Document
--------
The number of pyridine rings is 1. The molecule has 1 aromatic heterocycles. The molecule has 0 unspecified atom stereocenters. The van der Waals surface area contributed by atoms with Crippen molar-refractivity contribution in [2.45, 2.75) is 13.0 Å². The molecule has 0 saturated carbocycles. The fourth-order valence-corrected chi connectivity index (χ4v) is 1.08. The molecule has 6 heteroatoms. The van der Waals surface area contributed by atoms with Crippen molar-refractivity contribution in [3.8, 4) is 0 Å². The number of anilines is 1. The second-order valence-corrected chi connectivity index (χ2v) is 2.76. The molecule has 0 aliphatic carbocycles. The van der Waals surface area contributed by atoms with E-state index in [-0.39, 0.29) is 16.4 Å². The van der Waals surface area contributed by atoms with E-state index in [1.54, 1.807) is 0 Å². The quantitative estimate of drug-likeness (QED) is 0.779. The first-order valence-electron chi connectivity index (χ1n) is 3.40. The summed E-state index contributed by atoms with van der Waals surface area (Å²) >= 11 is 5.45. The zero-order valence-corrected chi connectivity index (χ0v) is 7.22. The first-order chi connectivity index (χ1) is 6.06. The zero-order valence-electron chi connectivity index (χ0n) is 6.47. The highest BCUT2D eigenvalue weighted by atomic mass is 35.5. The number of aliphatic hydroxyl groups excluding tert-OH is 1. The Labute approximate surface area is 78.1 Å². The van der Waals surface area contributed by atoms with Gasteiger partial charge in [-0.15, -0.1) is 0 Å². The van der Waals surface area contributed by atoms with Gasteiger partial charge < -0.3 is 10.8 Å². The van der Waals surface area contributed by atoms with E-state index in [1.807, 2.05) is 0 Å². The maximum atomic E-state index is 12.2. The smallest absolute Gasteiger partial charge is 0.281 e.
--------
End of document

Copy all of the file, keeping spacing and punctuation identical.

The number of pyridine rings is 1. The molecule has 1 aromatic heterocycles. The molecule has 0 unspecified atom stereocenters. The van der Waals surface area contributed by atoms with Crippen molar-refractivity contribution in [2.45, 2.75) is 13.0 Å². The molecule has 0 saturated carbocycles. The fourth-order valence-corrected chi connectivity index (χ4v) is 1.08. The molecule has 6 heteroatoms. The van der Waals surface area contributed by atoms with Crippen molar-refractivity contribution in [3.8, 4) is 0 Å². The number of anilines is 1. The second-order valence-corrected chi connectivity index (χ2v) is 2.76. The molecule has 0 aliphatic carbocycles. The van der Waals surface area contributed by atoms with E-state index in [-0.39, 0.29) is 16.4 Å². The van der Waals surface area contributed by atoms with E-state index in [1.54, 1.807) is 0 Å². The quantitative estimate of drug-likeness (QED) is 0.779. The first-order valence-electron chi connectivity index (χ1n) is 3.40. The summed E-state index contributed by atoms with van der Waals surface area (Å²) >= 11 is 5.45. The zero-order valence-corrected chi connectivity index (χ0v) is 7.22. The first-order chi connectivity index (χ1) is 6.06. The zero-order valence-electron chi connectivity index (χ0n) is 6.47. The highest BCUT2D eigenvalue weighted by atomic mass is 35.5. The number of aliphatic hydroxyl groups excluding tert-OH is 1. The Labute approximate surface area is 78.1 Å². The van der Waals surface area contributed by atoms with Gasteiger partial charge in [-0.15, -0.1) is 0 Å². The van der Waals surface area contributed by atoms with Gasteiger partial charge < -0.3 is 10.8 Å². The van der Waals surface area contributed by atoms with E-state index in [1.807, 2.05) is 0 Å². The maximum atomic E-state index is 12.2. The smallest absolute Gasteiger partial charge is 0.281 e.